Hunting requirements are simple. You need a resident or non-resident hunting license and a resident or non-resident fall turkey hunting permit. Anyone born on or after Jan. 1 1972 must pass a certified hunter education class before purchasing a hunting license or permit.

Winter trout areas open Nov. 1

If you enjoy catching trout but don't have time to travel, you can enjoy some excellent fishing close to home at Oklahoma's winter trout areas.

Beginning Nov. 1, trout season opens at the six designated winter trout areas managed by the Oklahoma Department of Wildlife Conservation. Sprinkled throughout the state, these fisheries provide trout fishing opportunities in areas where warm water temperatures are not suitable for trout during the summer. They are stocked regularly with catchable size rainbow trout, and they are very popular with anglers all over the state, said Barry Bolton, the Department's Assistant Chief of Fisheries.

"Oklahoma is blessed with a diversity of fishing opportunities, including our two year-round trout fisheries on the lower Illinois and lower Mountain Fork rivers," Bolton said. "However, the Department's winter trout fisheries provide additional opportunities that are very popular with many anglers who appreciate the experience of catching trout on their home waters. For that reason, they are valuable assets to Oklahoma's fishing community."

Seasonal trout fishing areas are at the following locations:

Lake Carl Etling - This 159-acre lake is at Black Mesa State Park in Cimarron Co. Trout season runs Nov. 1 - April 30. To get there, take US-325 28 miles west of Boise City. Boat ramps are on the south and east sides of the lake. Primitive and developed camping facilities are available at the park.

Quartz Mountain - The trout water is in the North Fork of the Red River directly below the dam at Lake Altus-Lugert. Trout season runs Nov. 1 - March 15. To get there from Altus, take OK-44A north about 18 miles. Lodging and camping facilities are available at Quartz Mountain State Park.

Blue River - The Blue River flows through the Blue River Public Fishing and Hunting Area near Tishomingo. Trout season runs Nov. 1 - March 31. To get there from Tishomingo, go four miles east on OK-78 and then six miles north. Bank access and wade fishing is available throughout the area. Primitive camping is allowed at the Blue River campground.

Robbers Cave - Located in Robbers Cave State Park, the Robbers Cave trout fishery is in the Fourche Maline River directly below Carlton Dam to the south boundary of the park. Trout season runs Nov. 1 - March 15. To get there from Wilburton, go five miles north on OK-2. Bank access and wade fishing is available anywhere within state park boundaries. Camping facilities and cabins are available at the park.

Lake Watonga - This 55-acre lake is in Roman Nose State Park. Trout season runs Nov. 1 - March 31. To get there from Watonga, go seven miles north on OK-8A. Bank access and a boat ramp are on the west side of the lake. Camping and lodging are available at the park.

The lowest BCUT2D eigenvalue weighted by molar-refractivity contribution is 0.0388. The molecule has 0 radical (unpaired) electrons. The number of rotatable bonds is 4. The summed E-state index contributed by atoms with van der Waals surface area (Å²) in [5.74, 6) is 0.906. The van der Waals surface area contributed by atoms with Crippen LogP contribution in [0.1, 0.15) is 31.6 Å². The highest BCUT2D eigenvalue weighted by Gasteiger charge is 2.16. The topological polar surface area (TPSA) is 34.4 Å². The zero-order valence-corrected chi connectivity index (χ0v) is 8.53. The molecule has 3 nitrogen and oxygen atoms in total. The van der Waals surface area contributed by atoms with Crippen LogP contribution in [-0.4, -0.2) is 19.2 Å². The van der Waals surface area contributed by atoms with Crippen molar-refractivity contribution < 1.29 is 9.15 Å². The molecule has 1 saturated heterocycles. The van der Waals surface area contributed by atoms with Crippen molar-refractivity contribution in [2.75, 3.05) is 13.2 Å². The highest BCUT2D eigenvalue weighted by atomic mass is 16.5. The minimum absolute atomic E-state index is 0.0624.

Lake Pawhuska - This 96-acre lake is about three miles south of Pawhuska. Trout season runs Nov. 1 - March 31. During that time, the City of Pawhuska waives the City fishing fee. To get there from Pawhuska, go three miles south on OK-60, and then go 1.75 miles east on a marked County road. The lake has a boat ramp, fishing dock and restrooms. Primitive camping is available at the lake, and developed camping is available at nearby Lake Bluestem.

In addition to these areas, the Department also manages year-round trout fisheries at the lower Illinois and lower Mountain Fork rivers. The Department stocks both of these areas with brown and rainbow trout.

To fish for trout in Oklahoma, angles need either a resident or non-resident fishing license, as well as a trout license. It costs $7.75. There are no exemptions from purchasing the trout license. Before going, check the 1999 Oklahoma Fishing Regulations regarding regulations and other information for each area.

Don't wait too late for hunter education

For those who need to obtain a hunter education card before going afield this season, a few classes still have openings. You'd better sign up fast, however, because space is limited, and demand is high.

According to Oklahoma State Law, anyone hunting in Oklahoma who was born on or before Jan. 1, 1972 upon reaching 16 years of age, must exhibit a hunter safety certificate from the Oklahoma Department of Wildlife Conservation, or a like certificate from another state, to purchase or receive a hunting license or permit. Before you can obtain the hunter safety certificate, you must first complete an accredited hunter education class administered by the Oklahoma Department of Wildlife Conservation.

Of course, the best time to take the course is in the summer, when demand for space is low. However, many people are unable to take the class until the last minute because of personal or professional reasons. Still others get in a bind because they procrastinate. Whatever the reason, there are still opportunities available to take the class and obtain the necessary qualifications to hunt this season.